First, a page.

You’d think a power outage would make things quieter, but not so here in the hills above the San Francisco Bay Area. When the electricity went off it was replaced with wails of rage and the steady thrum of diesel generators. When I rode my bike up into the streets where the lights went off, I saw people seemingly going about their business as usual, with perhaps a little more frustration than usual. And I wondered if I was catching a glimpse of a future in which we constrain energy to restore the climate.

On Wednesday, Pacific Gas and Electric, the biggest power utility in California, turned off electricity for half a million people. Why did PG&E shut down big swathes of its system? Because it routinely sparks fires. Last year, when the dry winds began rushing across the state, drying vegetation to a flammable crisp and knocking tree limbs against power lines, PG&E considered shutting off the power. It didn’t, and the utility’s powerlines started the Camp Fire, which destroyed the town of Paradise and pushed PG&E into bankruptcy.

This year, PG&E is taking no chances. It’s working furiously to cut trees back from power lines. But the company has deferred far more maintenance than it could complete in one year, so it’s also switching off the power whenever the weather favors fire.

This sort of thing could become more common as the climate heats. First, warmer, wilder weather is likely to increase the danger of big fires. Second, society may opt for power systems that periodically go dark in order to slash emissions. It’s a lot less expensive to build a 100-percent renewable electric system if that system doesn’t have to be on 100 percent of the time, as David Roberts recently pointed out in Vox. When you’re dealing with renewable power controlled by nature, it’s much easier on the collective wallet to guarantee that the lights will stay on 95 percent of the time, while allowing for some blackouts on the 5 percent of days that are abnormally dark and windless.

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So outages like this are a good test run for a climate-changed future. They give us a chance to see how we might cope with less reliable electricity.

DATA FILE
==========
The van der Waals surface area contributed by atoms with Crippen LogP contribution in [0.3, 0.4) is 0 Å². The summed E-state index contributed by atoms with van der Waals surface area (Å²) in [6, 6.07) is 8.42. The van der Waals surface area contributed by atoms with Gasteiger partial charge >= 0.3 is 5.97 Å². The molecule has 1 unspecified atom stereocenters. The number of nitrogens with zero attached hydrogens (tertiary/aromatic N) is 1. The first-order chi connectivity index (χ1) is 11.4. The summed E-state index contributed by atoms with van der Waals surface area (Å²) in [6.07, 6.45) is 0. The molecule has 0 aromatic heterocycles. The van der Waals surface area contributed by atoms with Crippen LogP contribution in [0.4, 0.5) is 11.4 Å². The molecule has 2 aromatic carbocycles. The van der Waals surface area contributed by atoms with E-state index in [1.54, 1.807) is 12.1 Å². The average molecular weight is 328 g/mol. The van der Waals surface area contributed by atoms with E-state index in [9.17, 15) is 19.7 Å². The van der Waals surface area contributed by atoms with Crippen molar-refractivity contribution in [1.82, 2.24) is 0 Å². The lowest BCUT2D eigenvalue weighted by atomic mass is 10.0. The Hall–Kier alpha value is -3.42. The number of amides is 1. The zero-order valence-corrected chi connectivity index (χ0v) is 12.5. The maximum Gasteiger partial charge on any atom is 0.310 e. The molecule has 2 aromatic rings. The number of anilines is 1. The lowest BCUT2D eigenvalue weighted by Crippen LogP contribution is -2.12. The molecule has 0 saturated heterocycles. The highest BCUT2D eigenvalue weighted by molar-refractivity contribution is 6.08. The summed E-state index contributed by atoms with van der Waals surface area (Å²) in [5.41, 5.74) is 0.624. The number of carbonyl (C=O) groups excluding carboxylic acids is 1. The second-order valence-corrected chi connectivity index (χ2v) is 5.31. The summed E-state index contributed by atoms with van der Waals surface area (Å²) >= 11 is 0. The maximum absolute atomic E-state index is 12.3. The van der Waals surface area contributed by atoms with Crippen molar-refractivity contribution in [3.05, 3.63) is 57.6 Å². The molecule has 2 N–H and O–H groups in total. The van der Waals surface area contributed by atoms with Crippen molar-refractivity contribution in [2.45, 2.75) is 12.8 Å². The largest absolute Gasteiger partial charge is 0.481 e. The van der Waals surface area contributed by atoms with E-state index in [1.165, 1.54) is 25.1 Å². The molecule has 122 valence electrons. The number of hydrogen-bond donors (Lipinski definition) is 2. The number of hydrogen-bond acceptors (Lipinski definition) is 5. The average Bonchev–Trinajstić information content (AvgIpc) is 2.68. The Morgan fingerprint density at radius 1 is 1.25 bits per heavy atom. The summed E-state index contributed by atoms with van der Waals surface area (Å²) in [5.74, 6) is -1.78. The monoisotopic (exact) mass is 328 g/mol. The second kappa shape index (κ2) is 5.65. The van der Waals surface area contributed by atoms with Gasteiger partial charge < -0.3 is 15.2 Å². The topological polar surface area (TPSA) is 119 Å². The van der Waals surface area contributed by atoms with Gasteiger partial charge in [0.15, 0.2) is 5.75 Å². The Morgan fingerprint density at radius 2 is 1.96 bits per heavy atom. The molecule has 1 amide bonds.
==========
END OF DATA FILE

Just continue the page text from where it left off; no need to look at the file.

For months, PG&E customers like me have been getting multiple mailings and emails warning of the coming service cuts, yet lots of people seem caught off guard. Shoppers cleared store shelves of batteries and flashlights this week, after learning the shutdowns were coming for real. Cars cued up at gas stations, orders for portable generators rose, and drivers slammed into each other as traffic lights went out.


The state highway agency, Caltrans, realized that the shutdown would sever roads where they passed through tunnels. Without electricity to run the ventilation, the poisons that spew from tailpipes would turn tunnels into deadly traps. So Caltrans announced that it would cut off a major artery where it passed through the Caldecott tunnel, but then, at the last minute, got diesel generators to keep the fans (and cars) moving.

Some grocery stores are running gas-powered generators to keep food from spoiling, water utilities are using them to keep pumps running, and they are rumbling along at hospitals to keep people alive.

The fact that turning off (relatively clean) electricity could lead to the burning of more (relatively dirty) diesel is one of those unintended consequences that might not spring to mind without this kind of test. But it turns out this is a well-documented phenomenon: In disaster zones and anywhere electricity is unreliable, people turn to diesel.

How do people feel about losing power? Oh, they were not pleased. Twitter was even more swollen with bile than usual, if you happened to stumble into #PGEshutoff or #PGEshutdown. Reporters had no trouble finding sources that wanted to piss on PG&E, and it looks like someone in the town of Maxwell (north of Sacramento) shot at utility workers, hitting a truck. Some anger is understandable. After all, PG&E funnelled money it might have spent on safety to investors. But it also suggests some baser instincts. Americans, especially, get heated when inconvenienced. The sporadic gas-price spikes of the 1970s helped set off seismic shifts in U.S. politics. It’s easy to imagine this tide of venom turning against renewable energy if it came with too many brownouts.

Ideally, we’d use this experience to learn and prepare. We’re going to have to figure out better backup power systems than diesel generators for important infrastructure like tunnels and water supplies BART — the local commuter rail system figured out how to pull electricity from multiple parts of its system to keep moving (though it wasn’t perfect). Utilities and local governments are going to have to figure out how to make the electrical systems of the future reliable enough to keep people from losing their minds, setting fire to City Hall. Outage outrage is a thing. If only we could channel all that self-righteous anger back into the power lines.